“I was going to ask, rosaries have crosses on them, don’t they?”

“Oh the rumor about crosses!” the vampire laughed. “You refer to our being afraid of crosses?”

“Unable to look on them, I thought,” said the boy.

“Nonsense my friend, sheer nonsense. I can look on anything I like. And I rather like looking on crucifixes in particular.” (p.23)

“As you can see, my face is rather white and has a smooth, highly reflective surface, rather like that of polished marble.”

“Yes.” The boy nodded and appeared flustered. “It’s very….beautiful actually,” said the boy. (p.46)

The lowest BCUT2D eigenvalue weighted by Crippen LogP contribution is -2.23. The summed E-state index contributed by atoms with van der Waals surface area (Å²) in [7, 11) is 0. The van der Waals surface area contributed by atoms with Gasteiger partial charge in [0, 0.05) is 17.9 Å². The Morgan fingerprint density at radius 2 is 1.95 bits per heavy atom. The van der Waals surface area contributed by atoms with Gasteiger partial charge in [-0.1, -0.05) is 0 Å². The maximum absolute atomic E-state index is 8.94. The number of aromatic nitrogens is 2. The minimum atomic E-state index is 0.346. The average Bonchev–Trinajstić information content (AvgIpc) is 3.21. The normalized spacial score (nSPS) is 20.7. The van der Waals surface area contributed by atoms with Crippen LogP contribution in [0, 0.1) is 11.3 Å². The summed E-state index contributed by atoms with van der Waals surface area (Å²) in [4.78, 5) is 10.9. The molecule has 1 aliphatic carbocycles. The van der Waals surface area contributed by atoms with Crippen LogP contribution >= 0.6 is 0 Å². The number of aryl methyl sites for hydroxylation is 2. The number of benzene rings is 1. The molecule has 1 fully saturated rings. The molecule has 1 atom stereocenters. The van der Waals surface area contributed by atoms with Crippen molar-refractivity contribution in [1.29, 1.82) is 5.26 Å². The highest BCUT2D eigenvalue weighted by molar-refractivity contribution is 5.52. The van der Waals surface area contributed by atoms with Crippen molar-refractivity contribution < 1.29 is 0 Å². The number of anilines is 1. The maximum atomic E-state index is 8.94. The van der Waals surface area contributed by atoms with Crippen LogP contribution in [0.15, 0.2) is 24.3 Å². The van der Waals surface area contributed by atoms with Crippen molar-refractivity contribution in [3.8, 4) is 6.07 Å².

I think that because of this, it is easy to see the boy (or the reader) becoming infatuated with the prospect of an immortal life. People are enamored with the romantic aspect of vampirism, and because they only think of the romantic aspect they fail to see all the miseries that are connected with it. Louis tries to stress the point that an immortal life is not necessarily a wonderful life. He has to feed, and animals are not substantial enough; that means taking a life is necessary. Murder is necessary. And not all vampires lose their sense of consciousness. Louis is tortured because he is plagued by the idea of taking another human life, because he still feels connected to them. Unlike Lestat and Claudia, or the vampires of the Theatre des Vampires, Louis is unable to kill without remorse.